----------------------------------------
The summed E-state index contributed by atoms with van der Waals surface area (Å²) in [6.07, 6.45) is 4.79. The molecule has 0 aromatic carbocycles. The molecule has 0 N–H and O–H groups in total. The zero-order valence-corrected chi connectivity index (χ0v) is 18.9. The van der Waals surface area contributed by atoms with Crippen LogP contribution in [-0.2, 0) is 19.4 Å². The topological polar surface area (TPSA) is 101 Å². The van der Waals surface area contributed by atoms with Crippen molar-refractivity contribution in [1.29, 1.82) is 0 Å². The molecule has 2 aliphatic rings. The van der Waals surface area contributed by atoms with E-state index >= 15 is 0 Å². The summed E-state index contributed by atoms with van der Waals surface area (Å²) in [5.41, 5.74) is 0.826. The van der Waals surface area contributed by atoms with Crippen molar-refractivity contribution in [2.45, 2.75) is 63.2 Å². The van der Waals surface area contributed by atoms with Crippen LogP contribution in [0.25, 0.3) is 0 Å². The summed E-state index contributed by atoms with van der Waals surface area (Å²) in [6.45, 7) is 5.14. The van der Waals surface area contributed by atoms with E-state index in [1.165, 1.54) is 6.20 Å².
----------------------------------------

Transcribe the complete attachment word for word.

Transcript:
The summed E-state index contributed by atoms with van der Waals surface area (Å²) in [6.07, 6.45) is 4.79. The molecule has 0 aromatic carbocycles. The molecule has 0 N–H and O–H groups in total. The zero-order valence-corrected chi connectivity index (χ0v) is 18.9. The van der Waals surface area contributed by atoms with Crippen LogP contribution in [-0.2, 0) is 19.4 Å². The topological polar surface area (TPSA) is 101 Å². The van der Waals surface area contributed by atoms with Crippen molar-refractivity contribution in [1.29, 1.82) is 0 Å². The molecule has 2 aliphatic rings. The van der Waals surface area contributed by atoms with E-state index >= 15 is 0 Å². The summed E-state index contributed by atoms with van der Waals surface area (Å²) in [5.41, 5.74) is 0.826. The van der Waals surface area contributed by atoms with Crippen molar-refractivity contribution in [2.45, 2.75) is 63.2 Å². The van der Waals surface area contributed by atoms with Crippen LogP contribution in [0.25, 0.3) is 0 Å². The summed E-state index contributed by atoms with van der Waals surface area (Å²) in [6.45, 7) is 5.14. The van der Waals surface area contributed by atoms with E-state index in [1.165, 1.54) is 6.20 Å².